What parsing article could be complete without mentioning monads? Monads are similar to applicatives, but add the extra ability to have computations depend on the result of previous computations. Here's the class definition and parser implementation:

```class (Applicative' m, Pointed' m) => Monad' m where
join :: m (m a) -> m a

instance Monad' (Parser s) where
join (Parser f) = Parser h
where
h xs = f xs >>= \(o, Parser g) -> g o
```
A good example of putting this extra power to work is this combinator:
```twice :: Eq a => Parser a a -> Parser a a
twice p = p >>= \x ->
literal x
```
It runs its input parser, and if it succeeds, attempts to match the *same* output a second time. Thus, the second match depends on the results of the first. We can't build such a parser using applicatives (although we can build less general versions by enumerating multiple cases). Here's an example showing how it's different from an Applicative version, using the 'ab' parser from earlier:
```ab_twice :: Parser Char Char
ab_twice = twice ab

\$ run ab_twice "aa123"
Just ("123",'a')
\$ run ab_twice "ab123"
Nothing

-- using applicatives
\$ run (pure (,) <*> ab <*> ab) "aa123"
Just ("123",('a','a'))
\$ run (pure (,) <*> ab <*> ab) "ab123"
Just ("123",('a','b'))
```
In the first example, which uses monadic parsing, 'ab_twice' parses the first input and fails on the second. However, the second example -- with applicatives -- successfully parses both inputs. It sees the two parsers as being totally independent of each other and thus isn't able to require that the second one match the same tokens as the first one.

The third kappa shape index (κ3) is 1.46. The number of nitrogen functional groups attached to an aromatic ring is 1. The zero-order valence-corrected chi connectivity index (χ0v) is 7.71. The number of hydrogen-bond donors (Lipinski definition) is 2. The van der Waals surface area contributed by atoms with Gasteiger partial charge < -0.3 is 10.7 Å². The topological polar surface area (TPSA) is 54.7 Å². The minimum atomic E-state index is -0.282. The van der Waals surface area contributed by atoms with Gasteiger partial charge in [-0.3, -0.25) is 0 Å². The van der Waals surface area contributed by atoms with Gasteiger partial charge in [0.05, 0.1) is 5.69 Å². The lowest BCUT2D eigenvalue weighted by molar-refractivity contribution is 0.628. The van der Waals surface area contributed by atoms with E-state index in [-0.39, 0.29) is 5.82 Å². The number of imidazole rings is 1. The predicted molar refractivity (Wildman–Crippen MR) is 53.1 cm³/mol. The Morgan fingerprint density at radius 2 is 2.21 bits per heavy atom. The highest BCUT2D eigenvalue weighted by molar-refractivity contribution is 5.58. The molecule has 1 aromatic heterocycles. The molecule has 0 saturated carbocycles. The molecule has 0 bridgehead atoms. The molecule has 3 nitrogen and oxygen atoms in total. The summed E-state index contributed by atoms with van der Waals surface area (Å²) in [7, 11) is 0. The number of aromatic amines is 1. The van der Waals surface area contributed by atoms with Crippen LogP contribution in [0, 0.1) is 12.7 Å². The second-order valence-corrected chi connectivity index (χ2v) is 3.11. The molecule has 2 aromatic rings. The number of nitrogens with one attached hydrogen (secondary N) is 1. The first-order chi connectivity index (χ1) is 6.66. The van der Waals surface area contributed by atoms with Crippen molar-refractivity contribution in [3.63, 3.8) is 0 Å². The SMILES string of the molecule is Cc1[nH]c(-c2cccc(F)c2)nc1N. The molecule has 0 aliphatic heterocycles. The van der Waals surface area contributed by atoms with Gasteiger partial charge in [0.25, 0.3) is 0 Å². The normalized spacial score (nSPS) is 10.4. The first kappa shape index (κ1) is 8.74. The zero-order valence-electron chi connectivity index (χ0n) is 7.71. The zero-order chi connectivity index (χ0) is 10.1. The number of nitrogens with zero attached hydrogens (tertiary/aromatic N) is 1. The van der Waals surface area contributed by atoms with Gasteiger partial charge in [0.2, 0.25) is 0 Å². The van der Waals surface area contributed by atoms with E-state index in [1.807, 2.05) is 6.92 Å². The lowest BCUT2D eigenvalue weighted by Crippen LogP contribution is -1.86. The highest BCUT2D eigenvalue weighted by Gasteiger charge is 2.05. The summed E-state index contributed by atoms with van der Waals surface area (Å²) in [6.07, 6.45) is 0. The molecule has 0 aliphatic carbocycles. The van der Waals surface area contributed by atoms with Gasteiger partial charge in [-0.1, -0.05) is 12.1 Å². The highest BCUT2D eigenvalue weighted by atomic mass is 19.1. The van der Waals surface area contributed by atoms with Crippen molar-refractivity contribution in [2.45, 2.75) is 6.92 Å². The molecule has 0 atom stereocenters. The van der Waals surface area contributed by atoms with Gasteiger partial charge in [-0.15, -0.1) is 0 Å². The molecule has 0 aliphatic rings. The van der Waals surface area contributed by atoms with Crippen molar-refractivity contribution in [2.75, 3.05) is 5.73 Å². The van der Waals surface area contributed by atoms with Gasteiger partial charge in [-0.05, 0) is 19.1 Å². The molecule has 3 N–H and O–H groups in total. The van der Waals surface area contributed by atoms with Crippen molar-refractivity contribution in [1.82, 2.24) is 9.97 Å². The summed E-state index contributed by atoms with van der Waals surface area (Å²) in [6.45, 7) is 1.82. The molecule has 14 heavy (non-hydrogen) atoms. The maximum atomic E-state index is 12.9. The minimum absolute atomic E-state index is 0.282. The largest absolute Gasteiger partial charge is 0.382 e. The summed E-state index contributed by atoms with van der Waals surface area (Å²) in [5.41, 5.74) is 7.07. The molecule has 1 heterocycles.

## Relationship to BNF grammars, regular expressions, etc.

Of course, all of these useful parsing combinators have also been applied in other parsing approaches, such as grammars and regular expressions. Here's a quick correspondence:
BNF/regex combinators
| <|> of semigroups
sequencing <*> of applicatives
* many
+ some
grouping always explicitly grouped

## What's next & further reading

There are a few topics that weren't covered in this article. First and foremost, good error detection and reporting is a key component of a parser library that's friendly and easy to use. Second, although I chose to use the Maybe data type to model the results, this could be extended to use any arbitrary monad -- resulting in a much richer set of parsers. Two examples are the list monad, to allow non-deterministic parses, and the state monad, two allow context-dependent parses.

If you're interested in learning more about parsing, Philip Wadler, Graham Hutton, and Doaitse Swierstra have published some excellent papers over the years on the topic; reading their papers was what really helped me to understand parsing. And of course there's also the powerful Parsec tool, a Haskell-based library for parser combinators which illustrates these ideas in a practical context.